Thus, what we have are a lethargic agriculture, anemic manufacturing, and a bloated service sector prematurely accounting for roughly half of GDP. Worse still, the dominant service sector is made up of either the financial services and BPOs that require tertiary school graduates or the unstable and low-productivity informal sector, the refuge of the poor and the less schooled.

    Meanwhile, overseas labor migration continues unabated resulting in brisk remittances that fuel robust consumption spending, much of it on imported goods, although admittedly some funds also go to children’s schooling. Our research reveals that remittances directly benefit the richer households more than the poorer ones, with the income effect rising monotonically from under 20% for the bottom quintile to 35% for the top quintile. Which suggests that remittances exacerbate inequality more than alleviating absolute poverty.

    No wonder why our income inequality (Gini coefficient of 0.45; 0 = perfect equality to 1 = perfect inequality) is the highest in ASEAN, as just recently reported by ADB (Development Asia, April 2013).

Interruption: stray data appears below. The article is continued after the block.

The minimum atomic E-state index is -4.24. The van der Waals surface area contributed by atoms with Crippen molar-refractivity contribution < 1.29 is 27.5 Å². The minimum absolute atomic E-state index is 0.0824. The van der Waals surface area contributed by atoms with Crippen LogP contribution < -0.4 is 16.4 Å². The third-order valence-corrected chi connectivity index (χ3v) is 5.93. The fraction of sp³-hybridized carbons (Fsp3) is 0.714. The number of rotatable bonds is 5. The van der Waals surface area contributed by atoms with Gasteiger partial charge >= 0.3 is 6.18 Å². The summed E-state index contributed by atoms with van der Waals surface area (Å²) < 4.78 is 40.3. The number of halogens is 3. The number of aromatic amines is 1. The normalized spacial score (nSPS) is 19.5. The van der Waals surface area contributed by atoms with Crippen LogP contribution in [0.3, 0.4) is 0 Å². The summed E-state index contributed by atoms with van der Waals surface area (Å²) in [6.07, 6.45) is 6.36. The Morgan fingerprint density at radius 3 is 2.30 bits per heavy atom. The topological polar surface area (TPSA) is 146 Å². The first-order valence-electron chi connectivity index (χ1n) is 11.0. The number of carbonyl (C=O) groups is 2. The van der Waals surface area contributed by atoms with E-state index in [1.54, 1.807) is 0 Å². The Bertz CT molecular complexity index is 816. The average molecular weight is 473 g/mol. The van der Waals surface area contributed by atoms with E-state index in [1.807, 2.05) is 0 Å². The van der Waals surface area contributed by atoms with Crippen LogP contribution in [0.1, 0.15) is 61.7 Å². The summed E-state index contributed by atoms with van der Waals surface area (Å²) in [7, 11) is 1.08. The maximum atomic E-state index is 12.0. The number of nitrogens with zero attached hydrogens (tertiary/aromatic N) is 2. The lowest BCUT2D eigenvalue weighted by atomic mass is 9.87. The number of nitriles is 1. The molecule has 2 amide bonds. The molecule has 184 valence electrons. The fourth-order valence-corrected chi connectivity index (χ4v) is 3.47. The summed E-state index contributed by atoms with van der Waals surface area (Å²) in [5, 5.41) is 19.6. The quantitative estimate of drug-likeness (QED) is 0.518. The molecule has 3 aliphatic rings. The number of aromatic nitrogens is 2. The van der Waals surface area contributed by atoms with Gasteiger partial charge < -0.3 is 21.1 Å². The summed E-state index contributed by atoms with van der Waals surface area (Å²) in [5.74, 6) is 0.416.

Our study finds that the higher the inequality the more muted is the effect of economic growth in terms of poverty reduction. For instance, the growth elasticity of poverty is just above 0.5 for the Philippines compared with 0.7 for Indonesia, and closer to 1.0 for Vietnam. These imply that, say, a 10% increase in overall per capita GDP raises the per capita income or expenditure of the poorest by just over 5.0% in the Philippines, 7.0% in Indonesia, and close to 10% in Vietnam. This partly explains why our relatively high GDP growth rates in some years have hardly dented poverty. Moreover, other studies show that high inequality, to begin with, tempers economic growth itself. In short, inequality is bad for both economic growth and poverty reduction.